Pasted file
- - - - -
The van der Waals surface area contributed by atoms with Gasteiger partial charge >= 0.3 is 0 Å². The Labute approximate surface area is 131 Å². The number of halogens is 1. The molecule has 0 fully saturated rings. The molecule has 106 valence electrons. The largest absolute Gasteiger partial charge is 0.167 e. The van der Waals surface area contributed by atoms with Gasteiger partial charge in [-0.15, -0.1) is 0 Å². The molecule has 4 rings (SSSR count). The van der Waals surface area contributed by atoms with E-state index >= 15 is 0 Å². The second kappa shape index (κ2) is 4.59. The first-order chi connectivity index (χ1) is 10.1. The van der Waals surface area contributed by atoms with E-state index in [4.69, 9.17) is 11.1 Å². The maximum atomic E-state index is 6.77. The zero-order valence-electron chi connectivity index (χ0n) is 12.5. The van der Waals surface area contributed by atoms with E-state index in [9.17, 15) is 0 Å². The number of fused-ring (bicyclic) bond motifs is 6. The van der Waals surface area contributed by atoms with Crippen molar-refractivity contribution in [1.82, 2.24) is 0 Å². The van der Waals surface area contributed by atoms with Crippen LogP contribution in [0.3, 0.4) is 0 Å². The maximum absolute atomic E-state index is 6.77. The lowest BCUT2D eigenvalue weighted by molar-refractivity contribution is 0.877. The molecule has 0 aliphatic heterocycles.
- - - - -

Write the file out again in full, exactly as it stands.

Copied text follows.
The van der Waals surface area contributed by atoms with Gasteiger partial charge >= 0.3 is 0 Å². The Labute approximate surface area is 131 Å². The number of halogens is 1. The molecule has 0 fully saturated rings. The molecule has 106 valence electrons. The largest absolute Gasteiger partial charge is 0.167 e. The van der Waals surface area contributed by atoms with Gasteiger partial charge in [-0.15, -0.1) is 0 Å². The molecule has 4 rings (SSSR count). The van der Waals surface area contributed by atoms with E-state index >= 15 is 0 Å². The second kappa shape index (κ2) is 4.59. The first-order chi connectivity index (χ1) is 10.1. The van der Waals surface area contributed by atoms with E-state index in [4.69, 9.17) is 11.1 Å². The maximum atomic E-state index is 6.77. The zero-order valence-electron chi connectivity index (χ0n) is 12.5. The van der Waals surface area contributed by atoms with E-state index in [9.17, 15) is 0 Å². The number of fused-ring (bicyclic) bond motifs is 6. The van der Waals surface area contributed by atoms with Crippen molar-refractivity contribution in [1.82, 2.24) is 0 Å². The van der Waals surface area contributed by atoms with Crippen LogP contribution in [0.3, 0.4) is 0 Å². The maximum absolute atomic E-state index is 6.77. The lowest BCUT2D eigenvalue weighted by molar-refractivity contribution is 0.877. The molecule has 0 aliphatic heterocycles.